ALEC is at it again.
It isn’t enough that the American Legislative Exchange Council is funded by corporate membership fees ranging from $7,000 to $25,000 yearly, receives millions of dollars in direct grants from these corporations, and receives huge grants from corporate CEO-funded foundations such as the Charles G. Koch Foundation.
This time, top corporate sponsors of this year’s ALEC annual meeting last month in Indianapolis included Exxon Mobil (creator of bills to protect the interests of coal, oil and gas and a major climate-change denier) and AARP, which this year was a "Trustee Level" sponsor and gave out free AARP-branded USB power packs to legislators and others at registration.
You’d think ALEC and its sponsors, with its focus on "model legislation," would spend more time improving legislator knowledge of democracy and responsiveness to the real needs and interests of the people in their districts.
If the above paragraph sounds vaguely familiar, I have used Rep. David Wolkins’ sentence structure and style from his editorial "Lesson to be learned" in the July 27 Journal Gazette, in which he lambastes, without reason, the Indiana State Teachers Association.
Wolkins is not only blinded by his ideology, but he seems to be putting blind faith in ALEC, a group of corporate lobbyists and state legislators who "vote as equals on ‘model bills’ to change our rights that often benefit the corporations’ bottom line at public expense," according to www.alecexposed.org.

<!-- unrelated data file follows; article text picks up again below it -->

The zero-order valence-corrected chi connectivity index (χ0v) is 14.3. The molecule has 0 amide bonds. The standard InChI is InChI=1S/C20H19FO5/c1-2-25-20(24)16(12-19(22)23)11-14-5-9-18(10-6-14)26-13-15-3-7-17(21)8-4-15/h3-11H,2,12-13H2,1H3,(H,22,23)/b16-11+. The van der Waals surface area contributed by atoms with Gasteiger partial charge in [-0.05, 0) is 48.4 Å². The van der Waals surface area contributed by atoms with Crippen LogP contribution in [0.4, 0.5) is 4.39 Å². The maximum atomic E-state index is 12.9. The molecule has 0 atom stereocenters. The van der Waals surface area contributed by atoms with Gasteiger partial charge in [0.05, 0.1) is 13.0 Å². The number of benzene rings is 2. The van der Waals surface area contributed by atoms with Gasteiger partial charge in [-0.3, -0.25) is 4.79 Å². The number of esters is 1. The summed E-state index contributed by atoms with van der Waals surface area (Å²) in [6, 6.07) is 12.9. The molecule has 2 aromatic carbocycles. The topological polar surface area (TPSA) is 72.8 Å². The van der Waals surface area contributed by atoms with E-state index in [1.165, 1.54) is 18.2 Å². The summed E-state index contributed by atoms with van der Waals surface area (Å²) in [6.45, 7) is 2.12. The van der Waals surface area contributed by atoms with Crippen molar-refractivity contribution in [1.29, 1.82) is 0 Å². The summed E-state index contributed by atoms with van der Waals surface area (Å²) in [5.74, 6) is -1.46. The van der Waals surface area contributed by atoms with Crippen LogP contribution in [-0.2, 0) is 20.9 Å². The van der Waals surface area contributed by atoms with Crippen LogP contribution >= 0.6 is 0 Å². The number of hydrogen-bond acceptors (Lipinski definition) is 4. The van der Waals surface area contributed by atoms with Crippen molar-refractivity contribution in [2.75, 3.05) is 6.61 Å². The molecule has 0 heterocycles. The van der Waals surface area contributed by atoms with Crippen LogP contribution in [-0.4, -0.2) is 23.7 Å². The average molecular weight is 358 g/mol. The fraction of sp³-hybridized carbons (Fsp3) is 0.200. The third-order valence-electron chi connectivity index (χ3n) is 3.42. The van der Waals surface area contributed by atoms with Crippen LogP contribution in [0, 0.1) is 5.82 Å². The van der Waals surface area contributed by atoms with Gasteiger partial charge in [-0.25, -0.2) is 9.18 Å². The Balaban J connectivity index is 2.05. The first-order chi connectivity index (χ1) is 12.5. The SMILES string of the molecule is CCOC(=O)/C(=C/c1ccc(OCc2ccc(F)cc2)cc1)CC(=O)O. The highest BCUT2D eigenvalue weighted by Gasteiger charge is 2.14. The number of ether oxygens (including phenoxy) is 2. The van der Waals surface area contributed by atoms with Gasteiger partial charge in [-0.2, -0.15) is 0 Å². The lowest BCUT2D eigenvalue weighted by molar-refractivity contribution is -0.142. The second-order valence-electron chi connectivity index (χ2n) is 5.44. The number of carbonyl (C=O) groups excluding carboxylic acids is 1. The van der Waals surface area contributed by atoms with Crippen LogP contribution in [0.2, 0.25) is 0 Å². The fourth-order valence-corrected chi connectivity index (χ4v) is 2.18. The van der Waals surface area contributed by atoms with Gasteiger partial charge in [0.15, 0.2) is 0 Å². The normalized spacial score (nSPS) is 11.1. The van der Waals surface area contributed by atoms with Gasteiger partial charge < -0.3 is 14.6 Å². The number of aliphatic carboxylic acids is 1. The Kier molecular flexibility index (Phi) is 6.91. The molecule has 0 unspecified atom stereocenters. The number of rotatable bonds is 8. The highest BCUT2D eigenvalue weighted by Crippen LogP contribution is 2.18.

Wolkins asks, "What message are we sending to our kids when teachers choose to protest, rather than debate, the ideas and people with which they disagree?"
Were teachers invited to the ALEC annual meeting? Are teachers invited to any of the meetings where this so-called "model" legislation is being crafted? The for-profit, corporate education company Connections Academy has a seat at the table; where are the public school representatives? How can teachers – and the average citizen – offer valuable ideas to the so-called "debate" when they are not invited to the meetings?
Who really benefits from ALEC legislation? Had Wolkins been paying attention, he would have noticed more than ISTA members protesting the ALEC annual meeting. There were members of the UAW, AFT, National Letter Carriers Union, Indiana Moral Mondays, Central Labor Council and more.
These groups represent and speak for thousands more of us "average citizens" who are seriously concerned about legislation that threatens the public good. When we’re not asked for our input and opinions, we protest.
What happened to Rep. Wolkins’ Hoosier common sense? Did he lose it on one of his all-expense-paid luxury trips from ALEC? And he crabs about ISTA members getting a free T-shirt!
Whether we label ourselves "conservative" or "liberal" matters little when our state legislators succumb to the paternalistic "behind-the-scene" machinations of ALEC. With ALEC, state lawmakers and business people have a "voice and a vote." But what about the rest of us?
Wolkins says of ISTA that "they are all for the students, so long as students’ interests don’t conflict with those of ISTA members." We could say the same about Wolkins: Rep. David Wolkins is all for the citizens of his district in Indiana, so long as his constituents’ interests don’t conflict with ALEC and its corporate members.
Michelle Bandor is a Fort Wayne resident and a member of the Northeast Indiana Friends of Public Education.